We have moved into the second half of our long-running series of what file-sharing studies really say. After everything we’ve seen so far, which includes some rather eye-opening perspectives, we decided to take a brief look at what could be the least disputed topic of file-sharing – that it is growing in popularity.
The study of the day goes by the name “A View of the Data on P2P File-sharing Systems”. It was published in 2008 by the Journal of the American Society for Information Science and Technology.
The study states the study of interest and method:
Our goal is to characterize the queries being issued and the data being shared in a representative file-sharing system, in this case, the Gnutella system”
We collected two types of data: query data, i.e., queries issued by users, and shared data, i.e., descriptions of file shared by users. Our goal is to collect a representative set of
data to yield a true picture of how P2P file-sharing systems are being used.
For the search query, the results were interesting. First, the study states:
There are more than 24 million queries in the September 2006 query log after preprocessing. The log was analyzed for type, length and term distribution. This information is useful in determining the desires and behavior of users.
The study went on to track what was used in searches for 2006, 2007, and 2008 and this graphic pretty much sums up the results:
For the pessimist within you, one could argue that, over the years, maybe users have become lazy in searching for content. People might just put in any old keyword, not really specify anything specific, and look on those basis alone. I would say that maybe users are looking at a general search term, then if they feel the results are too all over the place, they would start looking at something more specific. Really, though, there are a lot of ways one can look at these results. The study also looked at numerous aspects of the queries including query length, hourly queries and a whole lot more.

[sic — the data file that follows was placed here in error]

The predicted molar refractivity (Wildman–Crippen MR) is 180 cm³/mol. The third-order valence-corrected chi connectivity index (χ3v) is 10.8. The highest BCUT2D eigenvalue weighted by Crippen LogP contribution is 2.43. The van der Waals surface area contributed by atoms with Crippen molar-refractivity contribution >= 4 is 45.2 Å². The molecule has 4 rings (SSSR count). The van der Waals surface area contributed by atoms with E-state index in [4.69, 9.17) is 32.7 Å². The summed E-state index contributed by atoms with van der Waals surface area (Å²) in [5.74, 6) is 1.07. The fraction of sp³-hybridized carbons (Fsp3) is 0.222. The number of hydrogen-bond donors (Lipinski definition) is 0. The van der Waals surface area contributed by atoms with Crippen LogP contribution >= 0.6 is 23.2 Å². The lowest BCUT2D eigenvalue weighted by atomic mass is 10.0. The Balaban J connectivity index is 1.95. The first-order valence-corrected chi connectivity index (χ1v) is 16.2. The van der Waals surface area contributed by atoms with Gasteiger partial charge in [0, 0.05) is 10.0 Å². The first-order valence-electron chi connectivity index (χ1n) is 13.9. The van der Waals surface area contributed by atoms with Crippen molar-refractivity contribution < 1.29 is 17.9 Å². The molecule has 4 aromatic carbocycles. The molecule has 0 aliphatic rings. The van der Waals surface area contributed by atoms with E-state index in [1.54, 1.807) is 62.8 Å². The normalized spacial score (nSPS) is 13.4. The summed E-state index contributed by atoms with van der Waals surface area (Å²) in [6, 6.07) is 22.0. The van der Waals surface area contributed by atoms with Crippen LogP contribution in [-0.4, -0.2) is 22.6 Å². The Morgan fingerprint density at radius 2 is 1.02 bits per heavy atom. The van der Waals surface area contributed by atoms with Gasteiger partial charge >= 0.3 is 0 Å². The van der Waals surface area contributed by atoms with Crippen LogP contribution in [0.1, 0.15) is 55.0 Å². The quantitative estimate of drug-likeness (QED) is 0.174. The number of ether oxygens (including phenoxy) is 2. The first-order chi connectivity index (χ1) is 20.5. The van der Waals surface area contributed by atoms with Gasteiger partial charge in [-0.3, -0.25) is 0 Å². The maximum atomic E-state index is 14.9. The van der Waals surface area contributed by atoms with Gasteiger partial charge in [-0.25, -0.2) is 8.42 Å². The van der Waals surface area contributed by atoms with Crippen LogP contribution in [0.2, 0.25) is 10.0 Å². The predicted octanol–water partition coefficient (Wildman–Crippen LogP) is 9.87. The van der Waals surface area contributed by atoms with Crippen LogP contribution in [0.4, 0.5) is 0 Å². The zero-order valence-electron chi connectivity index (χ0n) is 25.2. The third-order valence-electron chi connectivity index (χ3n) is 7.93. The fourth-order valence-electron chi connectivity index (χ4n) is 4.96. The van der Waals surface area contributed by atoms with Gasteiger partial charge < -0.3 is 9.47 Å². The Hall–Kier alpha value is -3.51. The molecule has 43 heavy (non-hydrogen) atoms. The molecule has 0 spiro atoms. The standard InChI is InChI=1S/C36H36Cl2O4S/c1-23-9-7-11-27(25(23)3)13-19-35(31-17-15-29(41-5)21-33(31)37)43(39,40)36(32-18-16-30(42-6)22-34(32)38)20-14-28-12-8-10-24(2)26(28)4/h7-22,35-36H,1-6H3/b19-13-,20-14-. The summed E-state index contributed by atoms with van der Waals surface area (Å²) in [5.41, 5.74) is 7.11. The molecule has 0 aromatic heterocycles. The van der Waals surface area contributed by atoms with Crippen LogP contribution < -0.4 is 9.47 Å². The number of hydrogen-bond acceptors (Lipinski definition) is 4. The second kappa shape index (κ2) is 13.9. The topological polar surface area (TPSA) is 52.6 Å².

The study then looked at the contents of what was being shared. The study says:
Our shared data log comprises file information collected from 30,000 peers in September 2006. We use the content-based hash keys of files to uniquely identify instances
(replicas) of the same file. We classified files into types by their filename extensions (e.g., “exe” extensions signify applications and “pdf” extensions classify documents). Files
with unknown extensions are classified as “unknown.”
The findings were that a vast majority of the files shared were audio (24 Million) with “unknown” files coming in at a distant second (3.95 Million) and closing in at number three in most popular shared filetype was images (2.56 Million). For those wondering, video was the least popular kind of file (1.12 Million). The study went on to discuss replicated files, renamed files and similar topics.
The study then proceeded to make the following conclusions:
Our study revealed important characteristics of queries and shared data in Gnutella, one of today’s largest P2P file-sharing systems. It has been shownthat the data in the Gnutella system is extensive and distinct in character from that of the Web. Also, the use of P2P file sharing is increasing. Compared with the query rate of September 2006, the query rate in April 2007 is 80% greater and the query rate in September 2008 is 135% greater. This indicates the significance of the P2P file-sharing application, and thus the importance of effective search techniques for them.
I think that there is very little in the way of surprises in that file-sharing has increased in popularity. Still, that doesn’t make this study completely boring in that it does shed some interesting light on what specifically is being shared and how people are finding the content of their choice. Still, I think the sad element in all of this is that there really is no way to replicate the circumstances to gather reasonably accurate statistics like this in the future as many have gone to private file-sharing networks. What is being shared publicly now wouldn’t really reflect what is and isn’t necessarily popular and I don’t see how one could even reasonably offer accurate statistics now on the state of file-sharing.
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